Ode to Quaker Oats

In this age when heads of manufacturing companies are apparently gathering around their conference tables and asking one another how they can most effectively screw up their products, I’d like to congratulate Quaker Oats for keeping their integrity and their product intact. The same round box, the same logo, the same oats. They’ve introduced quick-cooking oats, but I still stick to the old fashioned kind. Either way, the box is the same, and it’s that box that takes us all back to steamy kitchens and buttered toast with our morning oatmeal. Some cinnamon sprinkled on top, a little cream, maybe a pat of butter. I now stir applesauce in mine as a sweetener, add some blueberries, top with cinnamon, cloves, and nutmeg. Quaker Oats may be the one thing that has stayed constant in my life.

When I empty a box of Quaker Oats, it’s always hard to toss it in the trash. Somewhere there’s a Kindergartner who may need that box for a class project. I could help him. We could cover the box with fancy paper or we could paint it and put glitter on it. It could be a drum or a crayon holder or a vase for paper flowers. But my kids who once were Kindergartners are all grown up now and I don’t have anybody to play with, so I throw the Quaker Oats box away. But as I do it, I know there are untold numbers of people carefully saving theirs for their kids’ next project, and it gives me a warm feeling that the Quaker Oats people have given us that continuity.

Stonyfield Farms can break my culinary heart by changing their whole milk yogurt so the cream no longer rises to the top — I loved that risen cream! I used it on baked potatoes, steamed broccoli, French toast, and stirred into my Quaker Oats — and Palmolive dishwashing liquid can change its container to a bottle guaranteed to slip out of your hands, and my favorite lipstick shades can become obsolete overnight, and I won’t even mention the horrors Isotoner did to a great line of women’s houseslippers, but as long as Quaker Oats remains unchanged, I have hope that sensible minds will prevail. To all the other companies who ruin good products by tinkering with them, remember this sage advice: If it ain’t broke, don’t fix it.


2 thoughts on “Ode to Quaker Oats

  1. Dear Blaize, I haven’t written for so long as you are ever so busy. I keep waiting for good and happy times so I can be cheerful. But alas things have a way of getting bad and staying that way for a long time it seems. I just lost my father(95) He just had a check up two weeks before with A+ on everything. But he fell against something and fractured ribs. The pain was unbearable, he was so slender, it did him in. My stepmother then died that night.My husband got Mersa someway, we haven’t a clue how, and has been on an antibiotic drip IV at home for a month. But I want to tell you how I LOVE your oatmeal column. I always said you were brilliant! Everything you said was RIGHT ON THE MONEY. I have always used Palmolive dishwashing soap. But I have dropped the slippery SOB(sorry) for the last time. I am changing to one that fits good in my hand when I get to the store. You should be an advocate for consumer products and tell them a thing or two. I think people just don’t care anymore, and are too busy watching smut and working. I love oatmeal so much. We grew up on it. Blaize, I have the dearest thing you can make from the big oatmeal box. You cut in the center enough to slp a dolly in.Like a rectangle cut. It becomes a cradle. Keep the top on. Cover and pad it with pretty material. It is so charming.Well, I hope you are well. I am getting over my grieving somewhat, and worry about my husband, and daughter. Take care and I hope to get your latest book soon. PS I am sad we lost Elizabeth Taylor today. Love, Bonny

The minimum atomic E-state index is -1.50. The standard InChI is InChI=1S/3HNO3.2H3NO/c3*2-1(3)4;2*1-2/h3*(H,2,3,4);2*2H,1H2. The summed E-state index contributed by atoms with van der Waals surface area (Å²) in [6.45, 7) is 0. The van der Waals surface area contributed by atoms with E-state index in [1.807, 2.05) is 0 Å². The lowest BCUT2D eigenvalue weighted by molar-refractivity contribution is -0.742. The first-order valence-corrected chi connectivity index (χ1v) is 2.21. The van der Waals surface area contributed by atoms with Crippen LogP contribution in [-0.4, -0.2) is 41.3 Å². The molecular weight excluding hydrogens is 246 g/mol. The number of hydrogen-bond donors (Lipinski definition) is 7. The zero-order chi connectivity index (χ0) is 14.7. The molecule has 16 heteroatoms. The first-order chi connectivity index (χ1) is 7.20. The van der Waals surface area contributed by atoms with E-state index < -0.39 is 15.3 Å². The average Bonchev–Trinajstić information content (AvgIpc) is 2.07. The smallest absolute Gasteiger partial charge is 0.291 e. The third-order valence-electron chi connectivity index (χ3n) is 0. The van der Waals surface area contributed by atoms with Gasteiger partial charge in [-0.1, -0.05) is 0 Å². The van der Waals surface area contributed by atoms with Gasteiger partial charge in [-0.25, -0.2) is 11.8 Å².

• Oh, Bonny, I’m so sorry! Life has a way of going in waves, doesn’t it? Sounds like you’re in the low part now. I guess the only good thing that can be said about those troughs is that the only next move is up. You’re a great poet, Bonny. Use your grief and fear and frustration to create strong poetry that may give other people hope.

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